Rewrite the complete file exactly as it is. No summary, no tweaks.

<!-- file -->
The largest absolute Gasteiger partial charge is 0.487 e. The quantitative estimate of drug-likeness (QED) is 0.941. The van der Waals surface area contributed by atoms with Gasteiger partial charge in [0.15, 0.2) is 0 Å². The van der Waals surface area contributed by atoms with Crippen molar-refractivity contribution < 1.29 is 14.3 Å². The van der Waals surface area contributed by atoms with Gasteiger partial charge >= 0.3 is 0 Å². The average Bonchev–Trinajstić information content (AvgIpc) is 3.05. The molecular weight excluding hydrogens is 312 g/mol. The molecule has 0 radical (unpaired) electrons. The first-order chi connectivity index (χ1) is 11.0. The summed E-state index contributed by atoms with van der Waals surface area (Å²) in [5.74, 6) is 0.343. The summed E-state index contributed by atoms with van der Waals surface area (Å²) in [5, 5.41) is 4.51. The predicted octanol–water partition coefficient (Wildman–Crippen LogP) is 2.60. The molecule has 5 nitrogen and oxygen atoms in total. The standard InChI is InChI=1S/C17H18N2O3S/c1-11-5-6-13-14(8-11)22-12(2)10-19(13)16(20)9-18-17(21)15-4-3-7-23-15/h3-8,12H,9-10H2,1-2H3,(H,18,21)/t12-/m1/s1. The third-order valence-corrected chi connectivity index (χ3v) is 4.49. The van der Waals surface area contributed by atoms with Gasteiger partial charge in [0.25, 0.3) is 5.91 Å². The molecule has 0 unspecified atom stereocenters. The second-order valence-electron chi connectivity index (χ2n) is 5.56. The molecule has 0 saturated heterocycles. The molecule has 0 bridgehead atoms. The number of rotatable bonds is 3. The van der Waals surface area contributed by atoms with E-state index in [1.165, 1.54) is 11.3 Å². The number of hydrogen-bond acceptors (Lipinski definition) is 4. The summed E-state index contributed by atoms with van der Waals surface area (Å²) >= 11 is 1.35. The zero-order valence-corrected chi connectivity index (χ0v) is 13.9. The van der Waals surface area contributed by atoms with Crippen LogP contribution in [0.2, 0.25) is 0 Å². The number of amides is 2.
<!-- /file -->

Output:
The largest absolute Gasteiger partial charge is 0.487 e. The quantitative estimate of drug-likeness (QED) is 0.941. The van der Waals surface area contributed by atoms with Gasteiger partial charge in [0.15, 0.2) is 0 Å². The van der Waals surface area contributed by atoms with Crippen molar-refractivity contribution < 1.29 is 14.3 Å². The van der Waals surface area contributed by atoms with Gasteiger partial charge >= 0.3 is 0 Å². The average Bonchev–Trinajstić information content (AvgIpc) is 3.05. The molecular weight excluding hydrogens is 312 g/mol. The molecule has 0 radical (unpaired) electrons. The first-order chi connectivity index (χ1) is 11.0. The summed E-state index contributed by atoms with van der Waals surface area (Å²) in [5.74, 6) is 0.343. The summed E-state index contributed by atoms with van der Waals surface area (Å²) in [5, 5.41) is 4.51. The predicted octanol–water partition coefficient (Wildman–Crippen LogP) is 2.60. The molecule has 5 nitrogen and oxygen atoms in total. The standard InChI is InChI=1S/C17H18N2O3S/c1-11-5-6-13-14(8-11)22-12(2)10-19(13)16(20)9-18-17(21)15-4-3-7-23-15/h3-8,12H,9-10H2,1-2H3,(H,18,21)/t12-/m1/s1. The third-order valence-corrected chi connectivity index (χ3v) is 4.49. The van der Waals surface area contributed by atoms with Gasteiger partial charge in [0.25, 0.3) is 5.91 Å². The molecule has 0 unspecified atom stereocenters. The second-order valence-electron chi connectivity index (χ2n) is 5.56. The molecule has 0 saturated heterocycles. The molecule has 0 bridgehead atoms. The number of rotatable bonds is 3. The van der Waals surface area contributed by atoms with E-state index in [1.165, 1.54) is 11.3 Å². The number of hydrogen-bond acceptors (Lipinski definition) is 4. The summed E-state index contributed by atoms with van der Waals surface area (Å²) >= 11 is 1.35. The zero-order valence-corrected chi connectivity index (χ0v) is 13.9. The van der Waals surface area contributed by atoms with Crippen LogP contribution in [0.2, 0.25) is 0 Å². The number of amides is 2.